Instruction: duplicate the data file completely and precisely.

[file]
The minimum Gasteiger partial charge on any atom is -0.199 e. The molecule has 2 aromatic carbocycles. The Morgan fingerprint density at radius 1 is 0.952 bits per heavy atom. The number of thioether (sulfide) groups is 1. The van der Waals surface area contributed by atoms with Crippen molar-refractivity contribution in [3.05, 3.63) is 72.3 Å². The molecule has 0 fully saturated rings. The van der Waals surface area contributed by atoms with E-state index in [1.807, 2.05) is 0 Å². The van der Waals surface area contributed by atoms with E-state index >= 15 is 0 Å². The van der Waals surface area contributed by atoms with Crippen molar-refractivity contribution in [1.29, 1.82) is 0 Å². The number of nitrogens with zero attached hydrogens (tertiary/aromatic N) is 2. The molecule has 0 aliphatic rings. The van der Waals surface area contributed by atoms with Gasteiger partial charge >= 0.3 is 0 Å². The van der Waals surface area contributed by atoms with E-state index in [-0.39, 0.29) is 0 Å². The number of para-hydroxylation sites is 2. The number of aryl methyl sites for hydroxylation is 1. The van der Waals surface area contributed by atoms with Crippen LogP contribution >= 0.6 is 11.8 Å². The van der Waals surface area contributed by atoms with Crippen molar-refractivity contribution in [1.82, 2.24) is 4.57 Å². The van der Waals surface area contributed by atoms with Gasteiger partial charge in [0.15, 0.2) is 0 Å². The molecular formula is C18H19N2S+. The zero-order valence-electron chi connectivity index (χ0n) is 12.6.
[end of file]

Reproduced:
The minimum Gasteiger partial charge on any atom is -0.199 e. The molecule has 2 aromatic carbocycles. The Morgan fingerprint density at radius 1 is 0.952 bits per heavy atom. The number of thioether (sulfide) groups is 1. The van der Waals surface area contributed by atoms with Crippen molar-refractivity contribution in [3.05, 3.63) is 72.3 Å². The molecule has 0 fully saturated rings. The van der Waals surface area contributed by atoms with E-state index in [1.807, 2.05) is 0 Å². The van der Waals surface area contributed by atoms with E-state index >= 15 is 0 Å². The van der Waals surface area contributed by atoms with Crippen molar-refractivity contribution in [1.29, 1.82) is 0 Å². The number of nitrogens with zero attached hydrogens (tertiary/aromatic N) is 2. The molecule has 0 aliphatic rings. The van der Waals surface area contributed by atoms with Gasteiger partial charge >= 0.3 is 0 Å². The van der Waals surface area contributed by atoms with E-state index in [-0.39, 0.29) is 0 Å². The number of para-hydroxylation sites is 2. The number of aryl methyl sites for hydroxylation is 1. The van der Waals surface area contributed by atoms with Crippen LogP contribution >= 0.6 is 11.8 Å². The van der Waals surface area contributed by atoms with Crippen molar-refractivity contribution in [1.82, 2.24) is 4.57 Å². The van der Waals surface area contributed by atoms with Gasteiger partial charge in [0.15, 0.2) is 0 Å². The molecular formula is C18H19N2S+. The zero-order valence-electron chi connectivity index (χ0n) is 12.6.